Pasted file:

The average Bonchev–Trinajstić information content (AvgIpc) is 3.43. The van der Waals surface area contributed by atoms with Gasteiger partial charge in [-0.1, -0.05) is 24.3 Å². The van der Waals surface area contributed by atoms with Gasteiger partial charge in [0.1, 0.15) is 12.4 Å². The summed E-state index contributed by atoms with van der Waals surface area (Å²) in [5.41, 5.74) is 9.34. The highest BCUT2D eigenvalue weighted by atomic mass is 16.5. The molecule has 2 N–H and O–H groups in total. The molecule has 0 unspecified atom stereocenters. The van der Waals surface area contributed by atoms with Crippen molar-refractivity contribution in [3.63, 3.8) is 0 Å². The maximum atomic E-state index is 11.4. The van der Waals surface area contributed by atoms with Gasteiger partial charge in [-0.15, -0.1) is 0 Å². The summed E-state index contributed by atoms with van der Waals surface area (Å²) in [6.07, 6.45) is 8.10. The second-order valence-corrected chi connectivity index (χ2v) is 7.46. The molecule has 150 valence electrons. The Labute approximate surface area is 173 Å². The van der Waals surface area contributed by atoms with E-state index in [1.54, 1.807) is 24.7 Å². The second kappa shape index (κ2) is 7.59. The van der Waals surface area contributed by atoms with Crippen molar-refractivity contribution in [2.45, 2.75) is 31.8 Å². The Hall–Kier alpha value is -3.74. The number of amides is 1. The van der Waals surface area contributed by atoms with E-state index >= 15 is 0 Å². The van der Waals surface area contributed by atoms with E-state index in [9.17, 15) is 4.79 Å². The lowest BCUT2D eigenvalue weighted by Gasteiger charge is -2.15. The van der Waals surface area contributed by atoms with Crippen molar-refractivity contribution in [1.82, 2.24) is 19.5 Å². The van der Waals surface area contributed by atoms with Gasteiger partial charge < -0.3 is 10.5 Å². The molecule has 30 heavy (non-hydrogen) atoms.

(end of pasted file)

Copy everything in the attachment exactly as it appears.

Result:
The average Bonchev–Trinajstić information content (AvgIpc) is 3.43. The van der Waals surface area contributed by atoms with Gasteiger partial charge in [-0.1, -0.05) is 24.3 Å². The van der Waals surface area contributed by atoms with Gasteiger partial charge in [0.1, 0.15) is 12.4 Å². The summed E-state index contributed by atoms with van der Waals surface area (Å²) in [5.41, 5.74) is 9.34. The highest BCUT2D eigenvalue weighted by atomic mass is 16.5. The molecule has 2 N–H and O–H groups in total. The molecule has 0 unspecified atom stereocenters. The van der Waals surface area contributed by atoms with Crippen molar-refractivity contribution in [3.63, 3.8) is 0 Å². The maximum atomic E-state index is 11.4. The van der Waals surface area contributed by atoms with Gasteiger partial charge in [-0.15, -0.1) is 0 Å². The summed E-state index contributed by atoms with van der Waals surface area (Å²) in [6.07, 6.45) is 8.10. The second-order valence-corrected chi connectivity index (χ2v) is 7.46. The molecule has 150 valence electrons. The Labute approximate surface area is 173 Å². The van der Waals surface area contributed by atoms with E-state index in [1.54, 1.807) is 24.7 Å². The second kappa shape index (κ2) is 7.59. The van der Waals surface area contributed by atoms with Crippen molar-refractivity contribution in [2.45, 2.75) is 31.8 Å². The Hall–Kier alpha value is -3.74. The number of amides is 1. The van der Waals surface area contributed by atoms with E-state index >= 15 is 0 Å². The van der Waals surface area contributed by atoms with E-state index in [9.17, 15) is 4.79 Å². The lowest BCUT2D eigenvalue weighted by Gasteiger charge is -2.15. The van der Waals surface area contributed by atoms with Crippen molar-refractivity contribution in [1.82, 2.24) is 19.5 Å². The van der Waals surface area contributed by atoms with Gasteiger partial charge < -0.3 is 10.5 Å². The molecule has 30 heavy (non-hydrogen) atoms.